TYPE-71C had a revolutionary impact on the world of fusion splicers. For example, self-determination of fusion conditions began when, in the late 2000s, optical fibers with enhanced bending properties for indoor fiber installation proliferated and the need arose for fusion splicers to adapt to such fibers. It became necessary to meet different fusion splicing conditions from those of SMFs. As such, the operator needed to change splicing conditions with each type of optical fiber to be spliced. The wrong setting resulted in qualitative defects such as increased splice losses. To solve this problem, Honma, Takayanagi and other members pursued the creation of a high-powered, high-resolution observation system and developed the capability of automatically determining optical fiber cores by processing captured optical fiber images. This function enabled the operator to achieve high-quality fusion splicing without the need to check the optical fiber type. Moreover, in 2013, the Sumitomo Electric Group developed a compact fusion splicer that featured the world’s smallest and lightest body. In addition, a fusion splicer incorporating a touch panel for improved ease of operation was commercialized.
Fusion splicer diagnosis via the Internet is also the industry’s first milestone capability. This is a fusion splice management system comprising IoT-enabled fusion splicers. Named SumiCloud®, the system was embedded in the small and light fusion splicer TYPE-71C+ and was launched in 2015. SumiCloud® equipped with wireless LAN capability and connected to a cloud server stores and manages data such as images and other fusion splice information and location information. It substantially lightens the workload for on-site operators. At the same time, it enables the manager to oversee installation work and fusion splicer conditions remotely in real time. These achievements realized in TYPE-71C+ are also incorporated in the current flagship product TYPE-72C+.
Technical traditions at the base of advanced technologies
Masahiro Toriumi of the Mechatronics Department of Sumitomo Electric Optifrontier Co., Ltd. is a current member in charge of producing TYPE-72C+. Toriumi is enthusiastic about the technology used to see the ends of optical fibers with high resolution.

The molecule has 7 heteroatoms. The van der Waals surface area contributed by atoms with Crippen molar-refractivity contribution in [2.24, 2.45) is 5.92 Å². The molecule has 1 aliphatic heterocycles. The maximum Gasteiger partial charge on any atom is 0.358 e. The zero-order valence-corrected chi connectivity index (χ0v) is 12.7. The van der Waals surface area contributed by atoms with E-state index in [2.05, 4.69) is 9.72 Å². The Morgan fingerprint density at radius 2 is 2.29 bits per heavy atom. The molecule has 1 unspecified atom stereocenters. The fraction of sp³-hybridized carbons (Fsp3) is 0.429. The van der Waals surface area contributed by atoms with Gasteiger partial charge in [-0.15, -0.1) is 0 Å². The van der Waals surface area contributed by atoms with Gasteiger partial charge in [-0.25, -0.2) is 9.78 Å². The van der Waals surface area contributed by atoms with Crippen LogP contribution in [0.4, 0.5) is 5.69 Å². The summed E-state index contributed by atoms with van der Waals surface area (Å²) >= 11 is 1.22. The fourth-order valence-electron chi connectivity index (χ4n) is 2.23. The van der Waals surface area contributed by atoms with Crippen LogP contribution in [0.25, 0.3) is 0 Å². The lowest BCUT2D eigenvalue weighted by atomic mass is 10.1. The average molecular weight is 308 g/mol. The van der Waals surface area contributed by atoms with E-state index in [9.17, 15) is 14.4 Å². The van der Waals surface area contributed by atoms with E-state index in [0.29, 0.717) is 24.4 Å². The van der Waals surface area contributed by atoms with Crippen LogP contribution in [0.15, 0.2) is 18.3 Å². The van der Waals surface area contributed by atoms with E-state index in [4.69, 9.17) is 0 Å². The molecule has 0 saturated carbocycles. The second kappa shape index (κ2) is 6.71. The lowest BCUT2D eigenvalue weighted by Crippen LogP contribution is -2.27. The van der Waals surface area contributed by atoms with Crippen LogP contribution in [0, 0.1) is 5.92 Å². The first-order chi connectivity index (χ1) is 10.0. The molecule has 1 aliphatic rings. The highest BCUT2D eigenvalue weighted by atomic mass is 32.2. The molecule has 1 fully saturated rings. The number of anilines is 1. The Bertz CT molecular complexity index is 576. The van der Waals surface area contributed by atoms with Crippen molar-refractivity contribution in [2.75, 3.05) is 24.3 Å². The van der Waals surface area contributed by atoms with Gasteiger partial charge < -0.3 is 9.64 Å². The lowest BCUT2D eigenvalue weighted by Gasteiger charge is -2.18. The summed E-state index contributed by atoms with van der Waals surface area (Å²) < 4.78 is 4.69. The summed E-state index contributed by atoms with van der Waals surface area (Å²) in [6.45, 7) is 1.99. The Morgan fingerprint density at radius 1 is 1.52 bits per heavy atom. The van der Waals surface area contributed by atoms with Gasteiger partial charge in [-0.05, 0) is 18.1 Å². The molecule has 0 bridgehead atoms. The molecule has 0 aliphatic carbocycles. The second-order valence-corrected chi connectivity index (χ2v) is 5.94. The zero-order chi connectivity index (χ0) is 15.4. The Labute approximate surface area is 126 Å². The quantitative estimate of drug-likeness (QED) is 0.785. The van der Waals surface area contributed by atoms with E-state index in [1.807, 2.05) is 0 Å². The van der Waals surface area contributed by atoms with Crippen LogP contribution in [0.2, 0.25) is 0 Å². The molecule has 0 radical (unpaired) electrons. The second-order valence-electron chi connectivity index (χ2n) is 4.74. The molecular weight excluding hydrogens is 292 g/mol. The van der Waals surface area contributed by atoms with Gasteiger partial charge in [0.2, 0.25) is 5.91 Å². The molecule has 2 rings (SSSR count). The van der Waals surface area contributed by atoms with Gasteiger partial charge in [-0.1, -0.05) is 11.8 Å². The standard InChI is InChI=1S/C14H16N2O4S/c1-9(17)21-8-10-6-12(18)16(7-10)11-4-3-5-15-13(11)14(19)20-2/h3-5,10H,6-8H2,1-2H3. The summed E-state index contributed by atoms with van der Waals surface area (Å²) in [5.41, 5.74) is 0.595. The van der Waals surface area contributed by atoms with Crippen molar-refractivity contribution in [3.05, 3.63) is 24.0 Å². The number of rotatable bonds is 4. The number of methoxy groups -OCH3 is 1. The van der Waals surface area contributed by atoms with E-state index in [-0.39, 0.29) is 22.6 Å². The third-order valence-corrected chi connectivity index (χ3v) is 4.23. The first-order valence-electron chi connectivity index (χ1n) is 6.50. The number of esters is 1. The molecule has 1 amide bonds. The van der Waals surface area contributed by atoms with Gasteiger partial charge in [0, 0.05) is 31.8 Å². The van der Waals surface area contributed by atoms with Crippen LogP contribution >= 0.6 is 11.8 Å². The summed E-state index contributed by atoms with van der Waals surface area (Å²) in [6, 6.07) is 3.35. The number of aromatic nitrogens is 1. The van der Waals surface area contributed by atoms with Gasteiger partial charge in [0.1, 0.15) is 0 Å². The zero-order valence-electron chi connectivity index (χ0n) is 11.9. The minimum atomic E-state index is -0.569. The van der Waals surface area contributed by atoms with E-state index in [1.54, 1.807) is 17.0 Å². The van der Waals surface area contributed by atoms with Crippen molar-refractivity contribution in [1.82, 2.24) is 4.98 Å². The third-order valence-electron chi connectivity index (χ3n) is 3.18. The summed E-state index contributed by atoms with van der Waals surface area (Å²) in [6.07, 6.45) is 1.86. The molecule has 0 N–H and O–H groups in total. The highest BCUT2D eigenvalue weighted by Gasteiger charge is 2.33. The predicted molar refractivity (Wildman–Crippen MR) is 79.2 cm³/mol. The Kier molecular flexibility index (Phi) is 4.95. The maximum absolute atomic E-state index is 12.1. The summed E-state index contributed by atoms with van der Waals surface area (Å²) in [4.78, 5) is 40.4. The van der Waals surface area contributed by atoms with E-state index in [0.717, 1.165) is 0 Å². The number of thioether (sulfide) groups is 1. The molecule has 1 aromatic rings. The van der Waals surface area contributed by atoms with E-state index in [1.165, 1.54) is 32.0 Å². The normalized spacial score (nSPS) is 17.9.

“Our mission is to ensure optical fiber splices with stable quality. To that end, a technology that enables observation of optical fibers with high resolution is vital. Such a technology involves years of experience and the expertise of our foregoers. Currently, we also stick to the technology used for seeing. The very starting point of fusion splicing is observing optical fiber conditions,” says Toriumi.
The Sumitomo Electric Group’s technical traditions are also alive in other aspects of its fusion splicers, as well as in the technology used for seeing. A major mission the Group is working on to continue these traditions is human resource development.
“Fusion splicers have improved in terms of ease of assembly, with improvements made in product design and the production process in comparison with the early development stage. However, some important processes still require the skills of experts. To deliver the world’s best-quality fusion splicers to our customers, it is important to hand down years of experience and expertise from our Predecessors,” says Toriumi.
Addressing accelerating market needs is an urgent challenge. Accordingly, it is necessary to reduce lead time, and to that end, the time required for human resource development drawing on traditions is important. The Sumitomo Electric Group has boldly met this apparently contradictory challenge with positive achievements. The following sections explore the underlying secret behind this success.